Do you feel stuck in the mud at work but are unsure whether you should switch direction? You don’t have to put up with the status quo. With some diligent planning, lots of research and a fair helping of guts and courage, you should be able to make a career change after 40 – and far beyond 

Make a big professional change of direction or stay doing what you’re doing? It can be a daunting decision and not one you should take lightly, as there are many consequences and knock-on effects. However, if you seek pastures new and are yearning to get your teeth into a fresh area or industry, now could be the perfect time to make the move.

The working world has changed immeasurably over the past few decades and flexibility is key to a successful and diverse career. The days of a “job for life” – or even a single, linear career path – are well and truly over, and it is increasingly necessary to nurture and develop a broad set of soft skills to prepare yourself for a constantly shifting professional landscape.

But before you wonder how to change career, it’s worth really making sure you know what you’re up against and what sort of job progression you can expect.

Is it too late?

If you are approaching or are in your forties but have been working in solely one profession or role for the best part of 20 years, you may feel that you have gone too far down this road to change direction. The good news is this is unlikely to be the case.

Even if you decide to retire at 65, you’ve still got at least 20 years of working life to “enjoy”. If the prospect of that fills you with despair, arguably it’s a sure sign your current career is not setting your world on fire. But with plenty of your employable life left to go, you could give yourself another bite at the career cherry. It’s never too late if you’re determined to make it work.

What you need to succeed, though, is full commitment and a big dose of courage. Think about when you took the plunge into an unheated pool, pushed yourself to the limits of your strength or faced a fear head-on: didn’t it feel great? Changing careers could be one of the biggest decisions of your life: if you can pull it off you’ll get this same feeling, and it will stay with you for good.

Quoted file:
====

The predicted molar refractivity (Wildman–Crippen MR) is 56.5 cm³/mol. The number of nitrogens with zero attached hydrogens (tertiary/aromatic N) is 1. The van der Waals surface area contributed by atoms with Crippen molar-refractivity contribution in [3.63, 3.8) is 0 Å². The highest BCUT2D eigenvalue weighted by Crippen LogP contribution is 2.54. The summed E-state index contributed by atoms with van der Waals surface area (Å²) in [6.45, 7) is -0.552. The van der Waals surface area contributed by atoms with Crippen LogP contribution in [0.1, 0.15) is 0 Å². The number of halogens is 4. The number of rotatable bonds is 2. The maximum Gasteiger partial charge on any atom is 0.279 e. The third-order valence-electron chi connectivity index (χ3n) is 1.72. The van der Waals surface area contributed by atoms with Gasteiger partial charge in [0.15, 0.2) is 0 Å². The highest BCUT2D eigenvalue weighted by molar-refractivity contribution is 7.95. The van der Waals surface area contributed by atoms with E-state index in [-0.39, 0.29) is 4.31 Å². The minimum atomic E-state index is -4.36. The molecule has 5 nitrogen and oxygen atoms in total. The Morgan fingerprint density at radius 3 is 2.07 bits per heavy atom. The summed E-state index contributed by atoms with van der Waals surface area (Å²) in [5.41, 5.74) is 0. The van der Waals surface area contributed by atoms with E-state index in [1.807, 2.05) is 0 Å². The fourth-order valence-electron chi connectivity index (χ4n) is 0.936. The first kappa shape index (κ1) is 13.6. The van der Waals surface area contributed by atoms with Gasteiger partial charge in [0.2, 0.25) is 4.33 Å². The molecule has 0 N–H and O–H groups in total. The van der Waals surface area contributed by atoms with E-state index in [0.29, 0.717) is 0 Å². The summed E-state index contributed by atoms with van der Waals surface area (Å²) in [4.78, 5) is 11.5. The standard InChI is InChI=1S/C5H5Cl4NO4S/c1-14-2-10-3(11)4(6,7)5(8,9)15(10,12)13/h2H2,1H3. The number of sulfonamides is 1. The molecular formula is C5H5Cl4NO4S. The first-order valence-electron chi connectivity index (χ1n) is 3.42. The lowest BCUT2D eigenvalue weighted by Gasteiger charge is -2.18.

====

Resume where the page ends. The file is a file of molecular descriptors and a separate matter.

Time out

Take a holiday and use it to do some tough thinking. This will give you the space to look at things from a big-picture perspective. Ask yourself the following 10 questions:

1. Do you feel fulfilled in your current role?

It might be the job or the company you’re working in that isn’t quite right. But before you print out your resignation letter, it’s worth considering how much you value stability.

If you have the odd niggle but fundamentally quite like your regular salary and know what you’re getting, you might find the grass is not greener in a new career. If, however, you’re filled with gloom and ennui every time you arrive at work, you could well be a prime candidate for a radical career rethink. Ultimately it’s all about maximising your job satisfaction.

2. Is there anywhere you can move within the company or organisation?

A good middle road might be that, instead of considering a complete career change, you talk to your employer about making a side move into a fresh area or discipline within the same organisation. A good company wants to hang on to its staff and might be persuaded to provide you with the training and support you need to make such a switch.

You could always try this tack while you continue to consider (and research) more extreme career moves. It could help steel your nerves, broaden your skills portfolio and boost your confidence in being able to find a job and cope with a complete career switch in the future.

3. What do you love about your job…?

If you could cherry-pick the things you like about your current role, what would they be and how could you incorporate them into a new career? For example, if you’re a manager who loves the “people” side but less so the processes and workflow management, you could find that moving into an area such as HR captures the best of your current responsibilities while hiving off the things that don’t set your world alight.